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Port Augusta

Port Augusta

(See Wadlata http://www.wadlata.sa.gov.au/)

Port Augusta’s position at the head of Spencer Gulf makes it an important centre for trade and communications. Traffic crosses the continent here, from north to south and east to west.

Beginnings

• Alexander Elder, brother of Thomas Elder, sailed up the Spencer Gulf in 1852, looking for a landing place where they could build a wool store and form a town. He found it at Port Augusta.
• Elder was ‘a canny Scottish businessman’ who probably hoped that naming the port after Lady Augusta Young, wife of the Governor, would speed up the survey of the township and so help his company, Elder and Company, in exporting wool from their holdings in the north.
• Two years later (1854) , the port town of Port August was laid out by the government surveyor, another (unrelated) Elder. Early Trade and Communications Hub – Wool, copper ore and grain went out to market from here, and supplies for the northern settlers were brought in.

Goods were carried by bullocks, donkeys and camels to and from the port to the inland – across the Flinders Ranges through Horrocks Pass to Wilmington and Pichi Richi Pass to Quorn, Willochra and beyond.

This team is heading inland from Port Augusta with heavy loads of metal sheeting, about 1907.

This team is heading inland from Port Augusta with heavy loads of metal sheeting, about 1907.

State Library of South Australia PRG 280/1/4/194. The first large shipments of camels came in through Port Augusta in the 1860s. This team is heading inland from Port Augusta with heavy loads of metal sheeting, about 1907,

The cycles of boom and bust affected the port town as well as the country inland: o During the great drought of the 1860s, the fall in exports and imports meant there was high unemployment and great hardship in Port Augusta.

  • The agricultural expansion of the 1870s was a great time for Port Augusta businesses, which quickly established connections with the newly opened areas, providing much work for teamsters.
ullock team carrying wool to port. Port Augusta about 1889.

Bullock team carrying wool to port. Port Augusta about 1889.

State Library of South Australia B40004 Bullock team carrying wool to port. Port Augusta about 1889.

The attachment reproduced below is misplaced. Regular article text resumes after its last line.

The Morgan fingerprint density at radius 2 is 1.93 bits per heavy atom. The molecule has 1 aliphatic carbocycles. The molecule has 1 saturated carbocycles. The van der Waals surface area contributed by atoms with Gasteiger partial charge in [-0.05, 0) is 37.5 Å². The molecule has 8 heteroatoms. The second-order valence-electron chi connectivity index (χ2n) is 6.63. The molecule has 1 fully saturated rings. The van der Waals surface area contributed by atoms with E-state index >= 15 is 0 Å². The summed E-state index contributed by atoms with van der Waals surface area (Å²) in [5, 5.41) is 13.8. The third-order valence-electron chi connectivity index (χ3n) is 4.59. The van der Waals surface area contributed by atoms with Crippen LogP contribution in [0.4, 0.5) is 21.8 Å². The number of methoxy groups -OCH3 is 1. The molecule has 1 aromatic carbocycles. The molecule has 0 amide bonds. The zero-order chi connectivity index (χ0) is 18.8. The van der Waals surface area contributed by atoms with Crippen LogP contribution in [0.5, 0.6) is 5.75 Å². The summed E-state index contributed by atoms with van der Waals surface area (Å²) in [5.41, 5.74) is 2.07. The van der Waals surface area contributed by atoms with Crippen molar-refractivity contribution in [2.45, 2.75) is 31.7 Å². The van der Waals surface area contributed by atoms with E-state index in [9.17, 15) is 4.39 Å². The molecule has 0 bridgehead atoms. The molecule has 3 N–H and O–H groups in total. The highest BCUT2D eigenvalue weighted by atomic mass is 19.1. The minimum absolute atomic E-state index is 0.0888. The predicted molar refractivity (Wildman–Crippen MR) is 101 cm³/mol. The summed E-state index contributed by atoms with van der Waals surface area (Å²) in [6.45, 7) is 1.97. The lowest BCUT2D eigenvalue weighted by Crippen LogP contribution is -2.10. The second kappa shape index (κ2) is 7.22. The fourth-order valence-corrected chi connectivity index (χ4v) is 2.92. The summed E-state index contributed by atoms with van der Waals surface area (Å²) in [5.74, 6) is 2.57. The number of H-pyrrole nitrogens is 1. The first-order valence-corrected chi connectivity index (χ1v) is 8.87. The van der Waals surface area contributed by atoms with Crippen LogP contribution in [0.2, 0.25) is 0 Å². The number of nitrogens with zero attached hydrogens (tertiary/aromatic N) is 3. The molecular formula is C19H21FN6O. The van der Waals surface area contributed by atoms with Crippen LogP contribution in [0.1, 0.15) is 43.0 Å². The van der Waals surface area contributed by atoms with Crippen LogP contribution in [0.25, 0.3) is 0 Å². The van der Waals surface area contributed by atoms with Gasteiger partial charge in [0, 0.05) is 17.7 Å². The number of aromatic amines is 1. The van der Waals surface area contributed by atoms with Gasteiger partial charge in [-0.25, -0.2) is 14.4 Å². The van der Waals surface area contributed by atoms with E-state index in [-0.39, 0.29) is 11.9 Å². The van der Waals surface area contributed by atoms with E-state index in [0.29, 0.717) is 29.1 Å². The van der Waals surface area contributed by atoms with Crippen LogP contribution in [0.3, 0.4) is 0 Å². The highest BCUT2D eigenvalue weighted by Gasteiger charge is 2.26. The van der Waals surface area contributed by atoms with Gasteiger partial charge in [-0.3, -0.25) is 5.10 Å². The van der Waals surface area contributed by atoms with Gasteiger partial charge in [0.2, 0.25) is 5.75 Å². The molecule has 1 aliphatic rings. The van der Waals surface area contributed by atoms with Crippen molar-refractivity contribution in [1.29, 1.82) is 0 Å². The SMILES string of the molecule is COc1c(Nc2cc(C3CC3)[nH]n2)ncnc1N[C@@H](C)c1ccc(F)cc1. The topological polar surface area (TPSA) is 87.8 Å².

As the settlement grew, the environment deteriorated rapidly. Trees were felled for firewood and goats ate shrubs and grass. Soon the sandy soil was drifting into the gulf, filling in the harbour channel.

Wheat and wool went out by mostly small ships.

 

Three-masted sailing ships waiting to load wheat, 1920.

Three-masted sailing ships waiting to load wheat, 1920.

State Library of South Australia B68911.

Three-masted sailing ships waiting to load wheat, 1920.

Grain vessels loading at the Port Augusta Wharf 1904.

Grain vessels loading at the Port Augusta Wharf 1904.

State Library of South Australia PRG 280/1/2/458. Grain vessels loading at the Port Augusta Wharf 1904.

  • In the 1860s and 1870s, Port Augusta took its place in the emerging national communication systems
  • The new telegraph line connected Port Augusta to Melrose and Adelaide in 1866, and ran all the way through Central Australia to Darwin by 1872.
  • The Royal Flying Doctor Service and the School of the Air both have bases there.

Railway Connections for the North

In the late 1870s, the Great Northern Railway was started after years of lobbying from pastoralists and miners. Agricultural land had opened up as far as Quorn by then, and seemed likely to go much further.

Port Augusta became the great northern railway launch pad for South Australia.

A link went from Port Augusta through the Pichi Richi Pass to Quorn from which farm produce was expected to make its way to market. North from Port Augusta the line was surveyed as far as Government Gums (later Farina). – Port Augusta was also the starting point for the SA end of the great railway that was eventually to connect Western Australia to the Eastern states. o Work began in 1912 after years of planning.

  • The Commonwealth Railway workshops were built on what was then the edge of the town.
  • The two ends of the line met in the desert in 1917.

Continuing Change

Port Augusta’s position as a regional centre meant it had a full rang of social organisations and the buildings to house them – churches, schools, Masonic lodge, Institute, a race course and so on.

It is a regional administration centre for many government services that reach into the interior.

The town had a major boost when it got a permanent water supply in 1944 from the Morgan-Whyalla pipeline.

The great regional power station was built in the 1950s to generate electricity from Leigh Creek coal. Its future is now under discussion as the Leigh Creek coalfields face a limited future (See Mining: Coal).

Online Resource

The Wadlata Outback Centre http://www.wadlata.sa.gov.au/ is a great introduction to Port Augusta, the Flinders Ranges and the Outback. A two hour heritage walk of the town starts from the centre.

Resources

  • Barker, S, M M McCaskill and B Ward, eds. c.2005 Explore the Flinders Ranges. Royal Geographical Society of Australasia (S.A Branch).
  • Manning, G.H. 2006. Manning’s Place Names of South Australia …an Extension and Revision… Gould Books, Modbury South Australia.
  • Mincham, Hans 1983. The Story of the Flinders Ranges. (3rd ed). Adelaide, Rigby.
  • Nicol, Stuart 1998 Flinders Ranges and the Mid North . Adelaide. Royal Automobile Association of South Australia.
  • Gosse, Fayette, ‘Elder, Alexander Lang (1815–1885)’, Australian Dictionary of Biography, National Centre of Biography, Australian National University, http://adb.anu.edu.au/biography/elder-alexander-lang-3888/text5319, accessed 14 June 2012